Science Used In Anthrax Probe Still Uncertain Investigators apparently used a DNA fingerprint to link anthrax used in the 2001 attacks to the lab where scientist Bruce Ivins worked. But the science surrounding this technique is far less certain than the DNA fingerprints that have become routine in criminal trials.
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Science Used In Anthrax Probe Still Uncertain

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Science Used In Anthrax Probe Still Uncertain

Science Used In Anthrax Probe Still Uncertain

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From NPR News, this is ALL THINGS CONSIDERED. I'm Melissa Block. Sources close to the FBI's anthrax investigation say that new genetic information from the spores helped them narrow their search to the Army lab where scientist Bruce Ivins worked. Ivins apparently committed suicide last week. The sources say thanks to this new research, scientists determined that the spores involved were a mixture of different types. The details have not been made public, and it's unclear how much weight the evidence could carry in court.

NPR's David Kestenbaum reports.

DAVID KESTENBAUM: The new work is what apparently made investigators confident the anthrax had come from the Army's biodefense lab at Fort Detrick, Maryland. And it's the result of many years of increasingly sophisticated research. In 2002, researchers studied the DNA of the anthrax and determined the anthrax used was a strain called Ames, originally from a cow in Texas then sent to a lab in Iowa and passed around.

Richard Lenski is a microbiologist at Michigan State University.

RICHARD LENSKI: It's clear that the anthrax that were used in 2001 came from a laboratory. And it's a strain that was shared between a number of different laboratories making it very difficult to sort out exactly which laboratory the strain came from.

KESTENBAUM: So, what to try next? One idea floating around has been to look and see if the spores used in the attacks were really all the same. Maybe they were actually a mixture. So, say, 99 percent of the spores are the standard Ames strain, but mixed in, hiding in there, are trace amounts of slightly different spores - Some slight genetic variation of the Ames strain that arose through natural mutation as the original sample grew in the lab, maybe different by just a single genetic letter.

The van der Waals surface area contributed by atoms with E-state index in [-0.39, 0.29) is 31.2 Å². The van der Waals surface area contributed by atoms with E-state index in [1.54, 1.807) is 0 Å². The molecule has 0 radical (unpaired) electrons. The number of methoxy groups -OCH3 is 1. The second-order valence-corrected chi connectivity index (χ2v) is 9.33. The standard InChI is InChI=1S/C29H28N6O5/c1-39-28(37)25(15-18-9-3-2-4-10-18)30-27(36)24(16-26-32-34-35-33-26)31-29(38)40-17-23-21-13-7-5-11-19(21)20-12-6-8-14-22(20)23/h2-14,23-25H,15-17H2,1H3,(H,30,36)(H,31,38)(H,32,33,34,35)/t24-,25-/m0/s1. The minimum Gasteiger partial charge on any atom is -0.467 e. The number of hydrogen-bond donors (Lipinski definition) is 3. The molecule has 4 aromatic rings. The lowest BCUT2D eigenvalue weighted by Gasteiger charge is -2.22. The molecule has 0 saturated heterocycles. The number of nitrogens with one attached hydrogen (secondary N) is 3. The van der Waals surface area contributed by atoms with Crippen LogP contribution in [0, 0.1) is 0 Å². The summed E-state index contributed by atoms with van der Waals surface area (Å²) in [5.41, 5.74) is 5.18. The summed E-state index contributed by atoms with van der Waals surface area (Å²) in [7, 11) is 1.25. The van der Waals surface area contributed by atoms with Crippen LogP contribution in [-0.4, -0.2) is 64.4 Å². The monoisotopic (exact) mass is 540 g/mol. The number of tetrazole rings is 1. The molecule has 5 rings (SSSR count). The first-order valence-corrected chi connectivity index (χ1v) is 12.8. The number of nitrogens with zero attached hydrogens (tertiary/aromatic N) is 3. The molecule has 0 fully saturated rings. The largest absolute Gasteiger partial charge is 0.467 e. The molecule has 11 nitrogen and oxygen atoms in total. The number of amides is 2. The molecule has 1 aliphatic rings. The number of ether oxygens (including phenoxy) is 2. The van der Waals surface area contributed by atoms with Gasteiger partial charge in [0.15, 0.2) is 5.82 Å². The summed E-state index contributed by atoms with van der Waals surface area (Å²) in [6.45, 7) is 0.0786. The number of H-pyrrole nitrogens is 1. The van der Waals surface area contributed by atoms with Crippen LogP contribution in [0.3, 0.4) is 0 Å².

If there was a mixture of spores in the envelopes and that mixture was the same as in a vial in a lab, well, that would be interesting. Lenski says this sort of analysis would have been hard back in 2001 after the attacks, but tools have improved, and you can think about doing this sort of analysis now.

LENSKI: I don't think there is a name yet for it. We're very interested in trying it in some laboratory experiments here. It's technically very challenging. But again, we don't have the resources that the FBI would have brought to this investigation.

KESTENBAUM: A source briefed on parts of the investigation says the FBI indicated it had matched the anthrax used in the attack to the anthrax at the Army lab in Maryland. But investigators will have to be careful about saying they've proved it came from there.

Randall Murch used to be the deputy director of the FBI Laboratory.

RANDALL MURCH: And the word match is a very dangerous word to use, okay?

KESTENBAUM: Imagine, he says, the mixture of spores in the attacks is the same as those in a vial at the lab. That's a match. But in order for it to really mean something, you need to know there aren't other matches; that it wasn't passed around other labs. The best you can do is collect as many samples as you can from labs, from the wild, and show they do not match.

MURCH: That gives you increasing confidence that it came from that laboratory. So, what you can say is, with some degree of certainty, okay, you can make a certain statement that in my opinion- in my own opinion in the court of law as an expert witness - in my opinion, that with the analytical techniques I used, this is similar to that, and that's what you're going to say.

KESTENBAUM: The technique would be far less convincing than human DNA finger printing. If DNA is found at a crime scene, chances are there is only one person on the planet who matches it.

MURCH: I'll be honest with you that, you know, there's - to my knowledge, bacterial forensics has not been tested in court of law yet. Not yet. So, it had been a very interesting case had it gone to trial because it would have been the first case that I'm aware of where this would have happened.

KESTENBAUM: And there's another caveat. Linking the spores to the lab would not necessarily lead investigators to a particular person. A source familiar with parts of the investigation says that in this case, a number of people had access to the supply of anthrax apparently used in the attacks.

David Kestenbaum, NPR News.

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